Monks of Myanmar

Monk on the U Bein teak bridge

I’d read that Buddhist monks are held with great reverence in Myanmar. Their moral power was enhanced when they involved themselves in protests against the military government. I’d also read that since then some of them have remained embroiled in politics. Unfortunately their politics has, reportedly, become communal; a small number of monks have lent their weight to campaigns against religious minorities in the country. My first sight of a monk in Myanmar was of this gentleman negotiating the crowds at U Bein’s teak bridge. He had the harried air of a middle-level bureaucrat trying to get home after a long and tiresome day in office. I quickly got out of the way of his somewhat aggressive umbrella. He did notice me taking the photo, and didn’t seem to like it any more than he seemed to like the crowd around him.

A serene monk on the U Bein teak bridge

The very next monk I met was altogether more serene. He stood on the bridge over the Irrawaddy river and seemed to enjoy the sunset and the cool breeze. He stood there long enough for me to get his photo with the temple behind him. I told myself that monks are also people, they have different personalities. This man was happy and unmindful of the crowd around him. The great schism in Buddhism is between Theravada (practised in Sri Lanka, Myanmar and other countries of South East Asia) and Mahayana (largely confined to the Himalayas). Theravada belief is more austere.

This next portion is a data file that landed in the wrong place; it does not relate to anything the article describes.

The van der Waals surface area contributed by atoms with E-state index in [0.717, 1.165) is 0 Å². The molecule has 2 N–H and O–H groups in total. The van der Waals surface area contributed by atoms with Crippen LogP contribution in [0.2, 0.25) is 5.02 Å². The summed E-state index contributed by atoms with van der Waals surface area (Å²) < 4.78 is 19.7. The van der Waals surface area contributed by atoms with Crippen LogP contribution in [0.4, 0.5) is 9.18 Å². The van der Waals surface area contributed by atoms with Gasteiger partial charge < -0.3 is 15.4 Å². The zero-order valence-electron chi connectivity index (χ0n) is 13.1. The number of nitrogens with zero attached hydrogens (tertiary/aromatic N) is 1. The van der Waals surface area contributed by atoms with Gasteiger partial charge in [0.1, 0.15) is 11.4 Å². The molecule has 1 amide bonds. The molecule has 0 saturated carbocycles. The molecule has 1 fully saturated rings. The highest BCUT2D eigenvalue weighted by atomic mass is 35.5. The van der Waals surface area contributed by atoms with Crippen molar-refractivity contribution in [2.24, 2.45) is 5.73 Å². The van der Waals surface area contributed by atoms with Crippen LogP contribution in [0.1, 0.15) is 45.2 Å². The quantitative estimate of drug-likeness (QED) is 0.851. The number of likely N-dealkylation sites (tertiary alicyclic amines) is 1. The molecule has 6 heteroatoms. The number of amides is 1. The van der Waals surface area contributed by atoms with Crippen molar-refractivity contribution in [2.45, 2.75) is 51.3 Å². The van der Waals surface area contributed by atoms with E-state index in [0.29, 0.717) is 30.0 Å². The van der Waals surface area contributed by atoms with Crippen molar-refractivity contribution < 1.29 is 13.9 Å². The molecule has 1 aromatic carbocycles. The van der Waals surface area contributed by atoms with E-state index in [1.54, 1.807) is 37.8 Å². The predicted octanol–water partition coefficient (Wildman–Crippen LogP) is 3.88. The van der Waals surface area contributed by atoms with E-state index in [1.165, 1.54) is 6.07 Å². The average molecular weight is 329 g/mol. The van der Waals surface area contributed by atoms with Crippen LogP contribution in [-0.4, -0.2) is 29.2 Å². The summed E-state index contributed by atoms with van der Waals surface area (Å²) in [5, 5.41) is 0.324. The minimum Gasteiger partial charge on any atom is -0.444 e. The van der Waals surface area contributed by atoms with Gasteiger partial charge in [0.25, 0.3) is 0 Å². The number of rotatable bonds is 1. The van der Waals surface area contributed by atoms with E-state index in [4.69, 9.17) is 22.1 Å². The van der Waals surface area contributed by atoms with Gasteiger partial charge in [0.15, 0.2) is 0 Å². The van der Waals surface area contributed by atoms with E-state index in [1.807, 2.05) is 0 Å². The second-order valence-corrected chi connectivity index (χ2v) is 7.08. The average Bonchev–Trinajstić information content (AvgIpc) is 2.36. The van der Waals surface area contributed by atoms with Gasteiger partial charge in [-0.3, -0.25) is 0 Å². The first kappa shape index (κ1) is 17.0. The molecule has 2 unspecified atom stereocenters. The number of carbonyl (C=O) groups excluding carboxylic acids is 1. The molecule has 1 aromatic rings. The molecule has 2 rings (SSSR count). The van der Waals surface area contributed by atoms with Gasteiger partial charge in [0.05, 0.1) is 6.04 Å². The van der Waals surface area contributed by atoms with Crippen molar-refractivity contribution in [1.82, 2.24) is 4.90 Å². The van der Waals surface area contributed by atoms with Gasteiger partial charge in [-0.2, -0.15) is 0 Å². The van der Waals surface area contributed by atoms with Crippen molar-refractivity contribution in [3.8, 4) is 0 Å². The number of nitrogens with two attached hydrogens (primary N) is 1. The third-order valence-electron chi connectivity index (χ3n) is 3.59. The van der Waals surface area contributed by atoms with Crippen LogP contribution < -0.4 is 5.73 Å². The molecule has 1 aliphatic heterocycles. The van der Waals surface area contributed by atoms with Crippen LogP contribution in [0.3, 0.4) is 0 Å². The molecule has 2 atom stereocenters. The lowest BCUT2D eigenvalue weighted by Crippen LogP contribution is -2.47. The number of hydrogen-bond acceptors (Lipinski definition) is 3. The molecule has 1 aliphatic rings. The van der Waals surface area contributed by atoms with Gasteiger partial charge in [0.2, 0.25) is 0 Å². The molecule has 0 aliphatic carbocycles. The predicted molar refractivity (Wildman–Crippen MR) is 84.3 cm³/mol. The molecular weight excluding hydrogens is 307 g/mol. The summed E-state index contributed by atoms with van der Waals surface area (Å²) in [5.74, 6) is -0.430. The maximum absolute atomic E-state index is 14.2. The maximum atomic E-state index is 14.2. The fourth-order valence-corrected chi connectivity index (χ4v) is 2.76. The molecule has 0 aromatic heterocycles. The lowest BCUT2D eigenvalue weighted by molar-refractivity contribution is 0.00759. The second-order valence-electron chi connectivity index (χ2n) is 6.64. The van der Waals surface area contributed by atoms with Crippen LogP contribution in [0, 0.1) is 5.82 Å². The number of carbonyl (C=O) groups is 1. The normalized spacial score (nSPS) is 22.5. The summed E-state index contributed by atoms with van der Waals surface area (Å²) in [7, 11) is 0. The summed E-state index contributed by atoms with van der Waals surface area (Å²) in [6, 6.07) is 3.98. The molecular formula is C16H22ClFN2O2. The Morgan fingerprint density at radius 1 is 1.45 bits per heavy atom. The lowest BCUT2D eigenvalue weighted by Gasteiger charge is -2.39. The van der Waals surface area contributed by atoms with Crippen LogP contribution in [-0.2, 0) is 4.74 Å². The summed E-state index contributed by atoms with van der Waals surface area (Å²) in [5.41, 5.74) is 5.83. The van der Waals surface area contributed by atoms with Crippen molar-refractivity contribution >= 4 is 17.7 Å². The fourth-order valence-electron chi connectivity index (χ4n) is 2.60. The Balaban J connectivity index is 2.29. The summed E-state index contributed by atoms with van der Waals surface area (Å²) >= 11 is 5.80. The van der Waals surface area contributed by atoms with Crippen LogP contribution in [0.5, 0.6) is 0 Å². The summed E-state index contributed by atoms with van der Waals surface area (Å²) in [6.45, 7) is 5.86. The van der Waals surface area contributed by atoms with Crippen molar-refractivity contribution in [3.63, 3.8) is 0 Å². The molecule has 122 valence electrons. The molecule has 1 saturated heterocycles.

Novice monks in Bagaya monastery convert chores to play

In the Bagaya monastery I saw monks at different stages of their training and life. Monasteries come with their chores. I met a group of novice monks, children, who had converted their job of collecting trash into a game. I learnt later that many children spend a few years in a monastery, learning to read and write, and only a few of them go on to a monk’s life. Among the many others I saw, I was intrigued by one who sat in his upstairs room reading a book (featured image) even as his contemporaries spent time outdoors, chatting in groups or walking alone. Older monks looked at us as we walked around with our cameras, and occasionally asked us where we came from.

Monks' robes drying in the Bagaya monastery